Shane Engelman
Published © GPL3+

Start Your [ANYTHING] with NFC

Got a spare NFC tag? I'll show you how to use it to trip a relay to do cool stuff like start a motorcycle or turn on a PS4

AdvancedFull instructions provided7,585
Start Your [ANYTHING] with NFC

Things used in this project

Hardware components

Latching Relay
The brand or type doesn't matter. You want a latching relay just in case your hardware fails while riding. With a latching relay, separate pins must be tripped in order to trigger an open or closed condition, which means if your Arduino has a loose connection, your bike won't lose power in the middle of a ride.
×1
Adafruit PN532 NFC Shield
×1
Adafruit Arduino Pro Mini 5V 16MHz
×1
Power Regulator
Buy a few. You'll probably fry at least one before you realize the correct pins to apply power to.
×2

Hand tools and fabrication machines

Soldering iron (generic)
Soldering iron (generic)
Use your solder of choice. I use a butane-powered iron http://www.amazon.com/Weller-P2C-Butane-Soldering-Iron/dp/B000B61L0G
Multimeter
Wire
Use thin wire for the through-hole pins
Wire Cutters

Story

Read more

Schematics

Mock Schematic

Head to https://learn.adafruit.com/adafruit-pn532-rfid-nfc/shield-wiring
for updated proper wiring of PN532 shield to Arduino pins.
Pins for Uno (which can be used instead) will be equivalent on Pro Mini.

Pins 11 and 12 on Arduino will be used to Engage and disengage the relay.

I made this to help you see how everything is wired up.
This is the general appearance of the components as they will be wired together. Add an optional on and off switch if you don't ride the motorcycle daily, to conserve power on the motorcycle battery.

Placement of Reader

I had to make a custom cover for my battery. Harleys are all metal and block the NFC signal. Note: So does carbon fiber.

My Setup

Here is what my components looked like inside the battery cover. Note: Ignore my engage/disengage pins. Follow the code / pin instructions included in the software section coupled with Adafruit's. This is mainly illustrative and has since been iterated.

Code

NFC BikeCode

C/C++
This is Arduino code, tested for an Uno and a Pro Mini 5V 16MHz
#include <Wire.h>
#include <Adafruit_NFCShield_I2C.h>
#define IRQ   (2)
#define RESET (3)  // Not connected by default on the NFC Shield

Adafruit_NFCShield_I2C nfc(IRQ, RESET);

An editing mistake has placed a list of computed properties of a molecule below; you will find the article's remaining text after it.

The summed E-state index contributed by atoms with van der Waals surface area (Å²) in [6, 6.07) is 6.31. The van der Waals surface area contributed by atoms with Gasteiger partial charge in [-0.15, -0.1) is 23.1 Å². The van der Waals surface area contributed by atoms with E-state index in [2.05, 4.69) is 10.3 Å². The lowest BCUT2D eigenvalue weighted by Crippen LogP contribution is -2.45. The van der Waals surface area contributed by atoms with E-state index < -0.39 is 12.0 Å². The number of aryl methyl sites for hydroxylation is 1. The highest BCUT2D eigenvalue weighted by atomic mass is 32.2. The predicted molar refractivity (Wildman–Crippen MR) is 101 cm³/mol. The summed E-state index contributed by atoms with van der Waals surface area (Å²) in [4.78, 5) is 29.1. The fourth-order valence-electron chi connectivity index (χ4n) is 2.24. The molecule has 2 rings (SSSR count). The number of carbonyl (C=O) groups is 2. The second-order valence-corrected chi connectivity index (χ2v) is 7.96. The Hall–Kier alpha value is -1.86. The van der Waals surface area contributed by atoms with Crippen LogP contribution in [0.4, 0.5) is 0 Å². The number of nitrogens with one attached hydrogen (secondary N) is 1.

void setup(void) {
  Serial.begin(9600);
  pinMode(13, OUTPUT);
  pinMode(12, OUTPUT); // When HIGH, will close relay connection
  pinMode(11, OUTPUT); // When HIGH, will open relay connection
  nfc.begin();
  nfc.SAMConfig();
}
boolean bikeOn = false;

void loop(void) {
  //Authorized UIDs
  uint8_t auth_uids[][7] = {
    // Scan your tag with a phone and place appropriate bytes below
    // prefxing each one with "0x" and delimiting with a comma ","
    {0x12, 0xFE, 0x12, 0x4E, 0x00, 0x00, 0x00}  // Description of Particluar Tag
    // ,{0xFE, 0xE2, 0x70, 0x5A, 0x00, 0x00, 0x00} // Add a second one like so
  };
  uint8_t success;
  uint8_t uid[] = { 0, 0, 0, 0, 0, 0, 0 };
  uint8_t uidLength;

  if (nfc.readPassiveTargetID(PN532_MIFARE_ISO14443A, uid, &uidLength)) {
    Serial.print("Entry Request for UID: ");
    nfc.PrintHex(uid, uidLength);
    uint32_t i;
    uint32_t b;
    int num_uids = sizeof(auth_uids) / sizeof(auth_uids[0]);
    Serial.println(num_uids);
    for (i = 0; i < num_uids; i++) {
      Serial.print("Comparing UID to: ");
      nfc.PrintHex(auth_uids[i], 7);
      for (b = 0; b < 7; b++) {
        if (uid[b] == auth_uids[i][b]) {
          if (b == 6) {
            Serial.println("Read and matched!");
            if (!bikeOn) {
              if (bikeOn) {
                Serial.println("bikeOn = True");
              }
              if (!bikeOn) {
                Serial.println("bikeOn = False");
              }
              bikeOn = true;
              if (bikeOn) {
                Serial.println("bikeOn = True");
              }
              if (!bikeOn) {